The props beneath the global oil industry are slowly decaying. The big traded energy companies resemble the telecom giants of the late 1990s, heavily leveraged to a business model already threatened by fast-moving technology.
Citigroup warns – or cheerfully acclaims, depending on your point of view – that world energy markets are entering a period of “extreme flux”, with oil caught in triple encirclement by cheap natural gas, much more efficient vehicles and breathtaking advances in solar power as scientists crack the secrets.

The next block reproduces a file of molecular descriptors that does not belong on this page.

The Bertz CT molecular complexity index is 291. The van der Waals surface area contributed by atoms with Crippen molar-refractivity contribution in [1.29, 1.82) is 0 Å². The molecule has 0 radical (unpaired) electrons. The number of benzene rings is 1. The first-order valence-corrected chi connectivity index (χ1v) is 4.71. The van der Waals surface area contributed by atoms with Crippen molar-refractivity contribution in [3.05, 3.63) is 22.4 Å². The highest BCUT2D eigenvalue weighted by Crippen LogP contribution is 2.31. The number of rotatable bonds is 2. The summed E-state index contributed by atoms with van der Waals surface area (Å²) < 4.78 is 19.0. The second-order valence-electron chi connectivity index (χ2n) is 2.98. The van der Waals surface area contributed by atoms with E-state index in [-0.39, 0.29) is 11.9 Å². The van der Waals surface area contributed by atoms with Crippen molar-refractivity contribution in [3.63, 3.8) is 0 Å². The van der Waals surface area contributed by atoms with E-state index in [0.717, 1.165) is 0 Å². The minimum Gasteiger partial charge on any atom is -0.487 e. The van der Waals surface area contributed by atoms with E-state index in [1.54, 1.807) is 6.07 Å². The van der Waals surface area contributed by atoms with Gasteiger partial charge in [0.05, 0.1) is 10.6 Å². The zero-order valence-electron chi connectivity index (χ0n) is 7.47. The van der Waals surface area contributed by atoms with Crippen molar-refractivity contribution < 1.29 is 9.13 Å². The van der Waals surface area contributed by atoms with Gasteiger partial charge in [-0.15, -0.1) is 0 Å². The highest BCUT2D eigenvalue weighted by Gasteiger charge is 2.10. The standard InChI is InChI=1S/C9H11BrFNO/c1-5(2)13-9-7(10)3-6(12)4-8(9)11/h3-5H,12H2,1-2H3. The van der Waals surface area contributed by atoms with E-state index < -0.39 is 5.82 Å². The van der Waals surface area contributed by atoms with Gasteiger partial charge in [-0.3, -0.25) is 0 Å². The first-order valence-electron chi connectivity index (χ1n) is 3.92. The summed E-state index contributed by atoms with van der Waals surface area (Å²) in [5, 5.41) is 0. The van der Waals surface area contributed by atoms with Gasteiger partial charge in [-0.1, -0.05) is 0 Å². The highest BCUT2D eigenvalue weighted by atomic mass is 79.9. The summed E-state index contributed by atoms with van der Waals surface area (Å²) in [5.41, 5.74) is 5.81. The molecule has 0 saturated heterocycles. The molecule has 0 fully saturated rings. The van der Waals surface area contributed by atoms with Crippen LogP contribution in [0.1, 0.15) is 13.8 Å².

The combined effect is to “bend” to the curve of global oil use over coming years, eroding the assumptions that have underpinned a threefold rise in Western oil industry debt to $600bn since 2005, much of it to hunt for crude in prohibitively expensive places. Costs rose 9pc in 2012 and 11pc last year, according to the US Energy Department.
There may be little point battling icebergs to drill in the Arctic, or in trying to extract oil from the ultra-deepwater fields in the mid-Atlantic, beneath layers of salt, three kilometres into the Earth.
The “oil intensity” of global GDP has already halved since 1980s. We are becoming more frugal. Gasoline demand in the OECD rich states has been sliding in absolute terms since 2007, punctuated by ups and downs, but dropping overall from 15.5m barrels a day (b/d) of crude to 14m b/d.